Unlike actors, singers or dancers, reality stars aren’t famous for having a particular talent, but for having personality, moxie and, perhaps most important, willingness to show bare breasts. Often, reality stars are disposable — remember Puck? — but some stick, like Kelly Clarkson from American Idol, or Elisabeth Hasselbeck, who lost Survivor: Australia but became a host on The View. “When I came off of The Real World, we had a few offers,” says Glen Naessens, the crunchy Upper Dublin native from the second season of The Real World, which took place in Los Angeles. “But it was nothing like this. Ever since Survivor, kids have been making a living off of it. Someone like Gervase … well, he’s taken it to a whole new level.”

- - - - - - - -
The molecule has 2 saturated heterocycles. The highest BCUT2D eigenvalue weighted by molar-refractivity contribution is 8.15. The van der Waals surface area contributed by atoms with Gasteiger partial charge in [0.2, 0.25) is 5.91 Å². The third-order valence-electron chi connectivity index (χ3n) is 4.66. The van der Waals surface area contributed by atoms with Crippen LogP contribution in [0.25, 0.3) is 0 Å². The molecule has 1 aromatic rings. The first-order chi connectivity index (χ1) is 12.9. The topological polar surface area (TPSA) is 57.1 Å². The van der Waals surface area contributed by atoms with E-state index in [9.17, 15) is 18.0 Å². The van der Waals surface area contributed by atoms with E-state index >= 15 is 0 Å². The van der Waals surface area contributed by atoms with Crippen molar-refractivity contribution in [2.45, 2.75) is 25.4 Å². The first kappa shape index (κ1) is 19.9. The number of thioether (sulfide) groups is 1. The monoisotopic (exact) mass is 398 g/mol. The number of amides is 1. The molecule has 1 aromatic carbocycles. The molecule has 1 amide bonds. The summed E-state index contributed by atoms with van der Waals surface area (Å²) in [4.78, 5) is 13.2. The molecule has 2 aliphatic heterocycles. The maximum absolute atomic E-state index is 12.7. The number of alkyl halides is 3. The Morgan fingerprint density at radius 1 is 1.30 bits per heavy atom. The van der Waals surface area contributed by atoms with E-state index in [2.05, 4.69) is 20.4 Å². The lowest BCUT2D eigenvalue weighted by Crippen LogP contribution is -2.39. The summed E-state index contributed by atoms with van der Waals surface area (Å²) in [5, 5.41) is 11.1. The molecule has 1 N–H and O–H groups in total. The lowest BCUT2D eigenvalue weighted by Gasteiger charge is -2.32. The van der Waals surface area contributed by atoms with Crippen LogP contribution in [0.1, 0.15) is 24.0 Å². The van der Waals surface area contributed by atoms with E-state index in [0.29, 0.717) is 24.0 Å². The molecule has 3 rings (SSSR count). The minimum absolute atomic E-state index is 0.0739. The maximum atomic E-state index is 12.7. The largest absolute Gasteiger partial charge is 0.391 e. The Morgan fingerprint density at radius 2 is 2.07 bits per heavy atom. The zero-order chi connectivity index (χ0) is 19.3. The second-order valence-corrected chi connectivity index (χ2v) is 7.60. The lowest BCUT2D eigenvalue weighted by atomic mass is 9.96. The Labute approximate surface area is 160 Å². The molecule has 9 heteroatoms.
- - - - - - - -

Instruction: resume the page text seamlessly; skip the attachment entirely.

Reality stars work in the real world for the same reason they work on TV: They’re cheap, and they’re willing to do whatever it takes to make themselves famous. To advertisers, they’re attractive because they’re just like real celebrities, only there are more of them, and they’re willing to show up at a bar opening, product launch or charity event for less than scale. In short: The pool of celebrities is too small to accommodate our demand, so we’re manufacturing celebrities out of real people. Kind of like in Sweeney Todd, when Nellie Lovett runs out of sirloin and starts making meat pies out of human flesh.
“These people have the recognizability of Tom Cruise, but their price point is much lower,” says Marc Marcuse, who started Reel Management after his own stint on Average Joe, and now claims a roster of 130 reality TV “stars,” including Gervase, that he books on everything from cross-country bar crawls to Battle of the Network Reality Stars.